When one thinks of New York City, they imagine screeching, honking cars. Yet, those who actually live in the city don’t own a car.
“This is New York City. Most households are car-free, and the vast majority of New Yorkers don’t rely on a car for day-to-day travel,” said Joseph Cutrufo, who serves on the nonprofit Transportation Alternatives that has one goal: reclaim the packed streets from automobiles in favor of better walking and biking routes as well as utilizing more public transits for all New Yorkers.
And what better way to advocate for that than challenging people to find and eat pizza in all five boroughs of New York City? From Bronx to Staten Island, the 5 Boro Challenge competitors get to enjoy two original New York pastimes: getting around without a car, and eating pizza by the slice.
What are the rules? The participants receive a list of five predetermined pizzerias in Brooklyn, Queens, Manhattan, Staten Island and the Bronx where they will purchase and eat a slice. They then document it on social media with the hashtag #5boropizzachallenge. Then they go to the finish line which is a bar.
“Our volunteers check their photo evidence and if they’ve hit all five pizzerias, we give them a medal which is a bottle opener,” Cutrufo said.
The catch? No one is allowed to use a car, a taxi, or call an Uber or Lyft. “It’s not a challenge if you pull your phone out and get chauffeured from place to place,” Cutrufo said. So the racers must use the subway, buses, and even the ferry to reach a pizzeria in each borough. The five pizzerias are in no set order so the racers can figure out their best strategies in navigating all five boroughs.
“I have a lot of fun looking at maps and figuring out what would be a fun but challenging course,” he said. “I daydream about different strategies people might take. Each spring a group of friends and I do a version of this ourselves, where we’ll hit all five boroughs in a day. That annual adventure often yields some ideas for the event. We don’t race though — we take our time and have a beer at each stop!”
The five pizzerias change each year to keep the challengers on their toes. No one is given the pizzeria names until the day of the race.
Cutrufro noted that the New York slice is “having a moment right now,” with numerous new slice-focused shops opening these days. So he planned the routes with old school slice joints like Luigi’s, Sal & Carmine, and Joe’s with newer revivalist spots like Norm’s, Sofia Pizza Shoppe, and Best Pizza. The 2019 route had Norm’s, Sofia Pizza Shoppe, Rizzo’s Fine Pizza, Pugsley Pizza, and Paulie’s Pizzeria.
“We’re always surprised what slices our participants like the best,” he said. “I try to ask everyone when they finish which slice they enjoyed most. This year a surprising number of folks said Paulie’s Pizzeria on Staten Island.”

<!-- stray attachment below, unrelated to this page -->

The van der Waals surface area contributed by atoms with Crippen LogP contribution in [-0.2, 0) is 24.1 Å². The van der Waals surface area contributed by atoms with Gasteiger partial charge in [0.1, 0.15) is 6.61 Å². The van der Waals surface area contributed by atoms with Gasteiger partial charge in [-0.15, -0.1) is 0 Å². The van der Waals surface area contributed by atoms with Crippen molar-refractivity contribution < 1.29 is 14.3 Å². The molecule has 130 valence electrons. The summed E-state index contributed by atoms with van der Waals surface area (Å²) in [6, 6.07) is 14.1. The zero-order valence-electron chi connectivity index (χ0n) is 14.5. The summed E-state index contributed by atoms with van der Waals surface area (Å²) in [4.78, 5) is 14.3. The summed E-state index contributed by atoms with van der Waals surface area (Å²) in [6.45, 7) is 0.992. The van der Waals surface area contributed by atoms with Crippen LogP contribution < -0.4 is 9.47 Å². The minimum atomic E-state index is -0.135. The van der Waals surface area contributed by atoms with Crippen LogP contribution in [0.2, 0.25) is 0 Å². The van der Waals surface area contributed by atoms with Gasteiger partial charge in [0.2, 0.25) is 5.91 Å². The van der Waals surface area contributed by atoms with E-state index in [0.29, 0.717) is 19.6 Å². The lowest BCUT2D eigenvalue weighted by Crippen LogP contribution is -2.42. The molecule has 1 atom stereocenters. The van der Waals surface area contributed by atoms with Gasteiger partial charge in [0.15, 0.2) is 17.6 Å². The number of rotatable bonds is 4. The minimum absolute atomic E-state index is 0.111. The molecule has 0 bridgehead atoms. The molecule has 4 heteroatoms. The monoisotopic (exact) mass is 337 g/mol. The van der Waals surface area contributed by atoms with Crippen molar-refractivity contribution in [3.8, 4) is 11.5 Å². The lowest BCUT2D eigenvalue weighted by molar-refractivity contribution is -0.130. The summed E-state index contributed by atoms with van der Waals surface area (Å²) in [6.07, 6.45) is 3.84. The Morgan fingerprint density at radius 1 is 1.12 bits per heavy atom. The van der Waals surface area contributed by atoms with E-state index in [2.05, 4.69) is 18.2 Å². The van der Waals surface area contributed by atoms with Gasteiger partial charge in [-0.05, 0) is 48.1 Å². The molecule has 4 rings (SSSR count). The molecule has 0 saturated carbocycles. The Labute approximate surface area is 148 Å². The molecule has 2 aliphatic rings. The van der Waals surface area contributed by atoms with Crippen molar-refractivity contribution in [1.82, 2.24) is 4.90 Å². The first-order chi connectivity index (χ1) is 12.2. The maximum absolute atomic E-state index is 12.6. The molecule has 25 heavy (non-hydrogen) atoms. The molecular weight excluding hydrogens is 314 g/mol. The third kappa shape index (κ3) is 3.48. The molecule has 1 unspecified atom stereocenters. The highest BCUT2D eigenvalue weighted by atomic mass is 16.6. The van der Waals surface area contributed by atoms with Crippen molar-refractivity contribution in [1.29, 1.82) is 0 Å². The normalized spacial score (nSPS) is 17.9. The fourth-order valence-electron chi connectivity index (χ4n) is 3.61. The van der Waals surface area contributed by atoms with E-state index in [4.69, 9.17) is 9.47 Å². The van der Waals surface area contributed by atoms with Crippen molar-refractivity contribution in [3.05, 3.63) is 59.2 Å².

This year’s winner was Scott Fitzgerald who finished the challenge in five hours and 15 minutes. “Most years, the earliest finishers take around five to six hours. Of course, because the stops change each year, there’s no real way to stack each year’s fastest finishers against each other,” Cutrufo said.
The idea came to Cutrufo six years ago when he and his coworker observed their own weekly tradition: “Pizza Wednesday.” One day he asked his coworker if it was possible to have a slice in all five boroughs in a day, a typical question of a transplant that moved in from Boston. His coworker replied it would be easier to do that with a car.
“To me that seemed silly,” Cutrofo said. “Why drive when you can take a boat, a bus, a bike, a train and make a whole adventure out of it. New York is the most multimodal city in North America — and the traffic congestion is mind-numbing. So in the spring of 2013, I asked a friend who’s always down for anything if he’d join me on a trek across the city to eat pizza and drink beer. ‘As long as I don’t have to plan anything, I’m in,’ he told me. We made it an annual tradition, and now we go every spring with a small group of friends.”
Then in 2016 Cutrufo joined the NYC Marathon to support Transportation Alternatives, a friend suggested that he should monetize his pizza adventure into an event for all to participate in. So with help of his wife, Shannon Moriarty, who he praised as fantastic at event-planning and logistics as well as the designer of the 5 Boro Challenge swag, he grew his little adventure from 65 participants in 2016 to over 125 each year since.
“2019 was our biggest year ever with about 170 participants,” he said. “We still have some accounting to do, but I think it’s safe to say this year we raised about $2,500.”
One day, he hopes that this challenge will help New Yorkers decongest the crowded streets by choosing to walk or travel en masse via public transit, maybe all the while enjoying one classic New York slice of pizza on the way.